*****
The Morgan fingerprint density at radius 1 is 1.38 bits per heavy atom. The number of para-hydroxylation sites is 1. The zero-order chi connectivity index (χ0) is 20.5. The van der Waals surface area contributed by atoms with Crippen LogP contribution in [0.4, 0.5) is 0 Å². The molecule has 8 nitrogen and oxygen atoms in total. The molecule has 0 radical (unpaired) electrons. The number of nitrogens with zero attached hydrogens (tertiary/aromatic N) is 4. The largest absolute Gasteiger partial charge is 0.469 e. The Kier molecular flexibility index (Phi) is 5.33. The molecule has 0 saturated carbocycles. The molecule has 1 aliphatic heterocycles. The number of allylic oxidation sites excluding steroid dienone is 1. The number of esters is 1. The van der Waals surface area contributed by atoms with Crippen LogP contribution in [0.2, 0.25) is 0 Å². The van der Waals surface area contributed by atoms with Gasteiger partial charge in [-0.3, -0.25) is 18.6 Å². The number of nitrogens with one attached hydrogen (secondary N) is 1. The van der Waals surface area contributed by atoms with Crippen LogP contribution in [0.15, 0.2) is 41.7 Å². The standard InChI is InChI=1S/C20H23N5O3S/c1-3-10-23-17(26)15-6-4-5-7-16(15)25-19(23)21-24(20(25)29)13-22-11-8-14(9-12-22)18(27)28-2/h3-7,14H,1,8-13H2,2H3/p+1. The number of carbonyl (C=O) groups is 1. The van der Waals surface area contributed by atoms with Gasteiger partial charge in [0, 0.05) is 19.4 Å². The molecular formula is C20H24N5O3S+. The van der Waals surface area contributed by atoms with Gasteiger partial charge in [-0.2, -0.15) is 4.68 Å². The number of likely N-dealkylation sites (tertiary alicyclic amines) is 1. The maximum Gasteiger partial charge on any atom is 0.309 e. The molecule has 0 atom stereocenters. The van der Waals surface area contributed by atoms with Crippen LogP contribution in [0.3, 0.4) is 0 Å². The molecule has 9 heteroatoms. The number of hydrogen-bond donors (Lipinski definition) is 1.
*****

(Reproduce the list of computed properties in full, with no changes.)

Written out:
The Morgan fingerprint density at radius 1 is 1.38 bits per heavy atom. The number of para-hydroxylation sites is 1. The zero-order chi connectivity index (χ0) is 20.5. The van der Waals surface area contributed by atoms with Crippen LogP contribution in [0.4, 0.5) is 0 Å². The molecule has 8 nitrogen and oxygen atoms in total. The molecule has 0 radical (unpaired) electrons. The number of nitrogens with zero attached hydrogens (tertiary/aromatic N) is 4. The largest absolute Gasteiger partial charge is 0.469 e. The Kier molecular flexibility index (Phi) is 5.33. The molecule has 0 saturated carbocycles. The molecule has 1 aliphatic heterocycles. The number of allylic oxidation sites excluding steroid dienone is 1. The number of esters is 1. The van der Waals surface area contributed by atoms with Crippen LogP contribution in [0.2, 0.25) is 0 Å². The van der Waals surface area contributed by atoms with Gasteiger partial charge in [-0.3, -0.25) is 18.6 Å². The number of nitrogens with one attached hydrogen (secondary N) is 1. The van der Waals surface area contributed by atoms with Crippen LogP contribution in [0.15, 0.2) is 41.7 Å². The standard InChI is InChI=1S/C20H23N5O3S/c1-3-10-23-17(26)15-6-4-5-7-16(15)25-19(23)21-24(20(25)29)13-22-11-8-14(9-12-22)18(27)28-2/h3-7,14H,1,8-13H2,2H3/p+1. The number of carbonyl (C=O) groups is 1. The van der Waals surface area contributed by atoms with Gasteiger partial charge in [0, 0.05) is 19.4 Å². The molecular formula is C20H24N5O3S+. The van der Waals surface area contributed by atoms with Gasteiger partial charge in [-0.2, -0.15) is 4.68 Å². The number of likely N-dealkylation sites (tertiary alicyclic amines) is 1. The maximum Gasteiger partial charge on any atom is 0.309 e. The molecule has 0 atom stereocenters. The van der Waals surface area contributed by atoms with Crippen LogP contribution in [0.3, 0.4) is 0 Å². The molecule has 9 heteroatoms. The number of hydrogen-bond donors (Lipinski definition) is 1.